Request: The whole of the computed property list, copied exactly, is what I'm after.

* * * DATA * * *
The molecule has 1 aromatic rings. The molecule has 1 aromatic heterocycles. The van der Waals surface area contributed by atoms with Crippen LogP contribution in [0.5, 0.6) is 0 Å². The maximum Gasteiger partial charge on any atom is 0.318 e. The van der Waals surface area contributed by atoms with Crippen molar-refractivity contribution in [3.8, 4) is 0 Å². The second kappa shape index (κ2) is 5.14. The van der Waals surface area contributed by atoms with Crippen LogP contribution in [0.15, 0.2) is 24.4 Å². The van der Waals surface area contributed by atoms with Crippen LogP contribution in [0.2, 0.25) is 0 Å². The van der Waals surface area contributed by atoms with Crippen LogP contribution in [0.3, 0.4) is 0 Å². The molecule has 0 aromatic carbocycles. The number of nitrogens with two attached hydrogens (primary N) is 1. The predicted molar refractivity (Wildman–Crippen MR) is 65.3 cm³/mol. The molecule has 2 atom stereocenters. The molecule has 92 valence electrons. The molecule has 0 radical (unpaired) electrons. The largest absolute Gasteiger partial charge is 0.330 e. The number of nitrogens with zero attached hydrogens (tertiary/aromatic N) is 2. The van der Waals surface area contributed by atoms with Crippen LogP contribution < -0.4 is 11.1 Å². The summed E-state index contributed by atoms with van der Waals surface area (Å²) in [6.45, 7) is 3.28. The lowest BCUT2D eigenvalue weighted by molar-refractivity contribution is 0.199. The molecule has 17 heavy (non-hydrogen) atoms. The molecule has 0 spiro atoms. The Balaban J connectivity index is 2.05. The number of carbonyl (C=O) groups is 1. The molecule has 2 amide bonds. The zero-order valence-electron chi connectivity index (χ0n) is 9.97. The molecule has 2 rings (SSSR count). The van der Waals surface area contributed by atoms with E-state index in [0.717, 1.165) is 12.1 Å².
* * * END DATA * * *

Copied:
The molecule has 1 aromatic rings. The molecule has 1 aromatic heterocycles. The van der Waals surface area contributed by atoms with Crippen LogP contribution in [0.5, 0.6) is 0 Å². The maximum Gasteiger partial charge on any atom is 0.318 e. The van der Waals surface area contributed by atoms with Crippen molar-refractivity contribution in [3.8, 4) is 0 Å². The second kappa shape index (κ2) is 5.14. The van der Waals surface area contributed by atoms with Crippen LogP contribution in [0.15, 0.2) is 24.4 Å². The van der Waals surface area contributed by atoms with Crippen LogP contribution in [0.2, 0.25) is 0 Å². The van der Waals surface area contributed by atoms with Crippen LogP contribution in [0.3, 0.4) is 0 Å². The molecule has 0 aromatic carbocycles. The number of nitrogens with two attached hydrogens (primary N) is 1. The predicted molar refractivity (Wildman–Crippen MR) is 65.3 cm³/mol. The molecule has 2 atom stereocenters. The molecule has 92 valence electrons. The molecule has 0 radical (unpaired) electrons. The largest absolute Gasteiger partial charge is 0.330 e. The number of nitrogens with zero attached hydrogens (tertiary/aromatic N) is 2. The van der Waals surface area contributed by atoms with Crippen LogP contribution < -0.4 is 11.1 Å². The summed E-state index contributed by atoms with van der Waals surface area (Å²) in [6.45, 7) is 3.28. The lowest BCUT2D eigenvalue weighted by molar-refractivity contribution is 0.199. The molecule has 17 heavy (non-hydrogen) atoms. The molecule has 0 spiro atoms. The Balaban J connectivity index is 2.05. The number of carbonyl (C=O) groups is 1. The molecule has 2 amide bonds. The zero-order valence-electron chi connectivity index (χ0n) is 9.97. The molecule has 2 rings (SSSR count). The van der Waals surface area contributed by atoms with E-state index in [0.717, 1.165) is 12.1 Å².